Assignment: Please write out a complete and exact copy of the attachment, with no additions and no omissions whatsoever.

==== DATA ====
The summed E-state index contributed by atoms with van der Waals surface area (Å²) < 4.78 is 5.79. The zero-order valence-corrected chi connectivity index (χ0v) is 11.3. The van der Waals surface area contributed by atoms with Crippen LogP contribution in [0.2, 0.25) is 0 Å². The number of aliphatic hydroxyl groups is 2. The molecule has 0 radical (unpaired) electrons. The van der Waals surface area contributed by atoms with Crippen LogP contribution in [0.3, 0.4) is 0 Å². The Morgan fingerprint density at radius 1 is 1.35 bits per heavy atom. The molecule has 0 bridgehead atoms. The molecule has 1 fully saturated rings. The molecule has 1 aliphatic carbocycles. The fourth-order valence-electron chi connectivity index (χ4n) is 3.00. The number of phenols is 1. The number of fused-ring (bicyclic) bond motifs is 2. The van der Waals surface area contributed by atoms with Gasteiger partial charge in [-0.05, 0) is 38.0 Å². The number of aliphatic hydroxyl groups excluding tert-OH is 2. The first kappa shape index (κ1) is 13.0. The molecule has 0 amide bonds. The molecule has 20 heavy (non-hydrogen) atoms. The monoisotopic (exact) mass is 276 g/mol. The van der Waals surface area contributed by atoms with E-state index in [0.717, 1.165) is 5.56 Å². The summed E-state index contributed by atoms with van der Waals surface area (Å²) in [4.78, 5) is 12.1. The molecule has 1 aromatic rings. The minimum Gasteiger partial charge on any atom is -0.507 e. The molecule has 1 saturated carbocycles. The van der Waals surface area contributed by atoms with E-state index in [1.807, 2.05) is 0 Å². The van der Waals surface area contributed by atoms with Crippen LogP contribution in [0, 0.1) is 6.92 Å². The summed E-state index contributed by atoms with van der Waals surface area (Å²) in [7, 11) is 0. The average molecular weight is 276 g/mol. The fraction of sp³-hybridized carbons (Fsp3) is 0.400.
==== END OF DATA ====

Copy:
The summed E-state index contributed by atoms with van der Waals surface area (Å²) < 4.78 is 5.79. The zero-order valence-corrected chi connectivity index (χ0v) is 11.3. The van der Waals surface area contributed by atoms with Crippen LogP contribution in [0.2, 0.25) is 0 Å². The number of aliphatic hydroxyl groups is 2. The molecule has 0 radical (unpaired) electrons. The van der Waals surface area contributed by atoms with Crippen LogP contribution in [0.3, 0.4) is 0 Å². The Morgan fingerprint density at radius 1 is 1.35 bits per heavy atom. The molecule has 0 bridgehead atoms. The molecule has 1 fully saturated rings. The molecule has 1 aliphatic carbocycles. The fourth-order valence-electron chi connectivity index (χ4n) is 3.00. The number of phenols is 1. The number of fused-ring (bicyclic) bond motifs is 2. The van der Waals surface area contributed by atoms with Gasteiger partial charge in [-0.05, 0) is 38.0 Å². The number of aliphatic hydroxyl groups excluding tert-OH is 2. The first kappa shape index (κ1) is 13.0. The molecule has 0 amide bonds. The molecule has 20 heavy (non-hydrogen) atoms. The monoisotopic (exact) mass is 276 g/mol. The van der Waals surface area contributed by atoms with E-state index in [0.717, 1.165) is 5.56 Å². The summed E-state index contributed by atoms with van der Waals surface area (Å²) in [4.78, 5) is 12.1. The molecule has 1 aromatic rings. The minimum Gasteiger partial charge on any atom is -0.507 e. The molecule has 1 saturated carbocycles. The van der Waals surface area contributed by atoms with E-state index in [1.807, 2.05) is 0 Å². The van der Waals surface area contributed by atoms with Crippen LogP contribution in [0, 0.1) is 6.92 Å². The summed E-state index contributed by atoms with van der Waals surface area (Å²) in [7, 11) is 0. The average molecular weight is 276 g/mol. The fraction of sp³-hybridized carbons (Fsp3) is 0.400.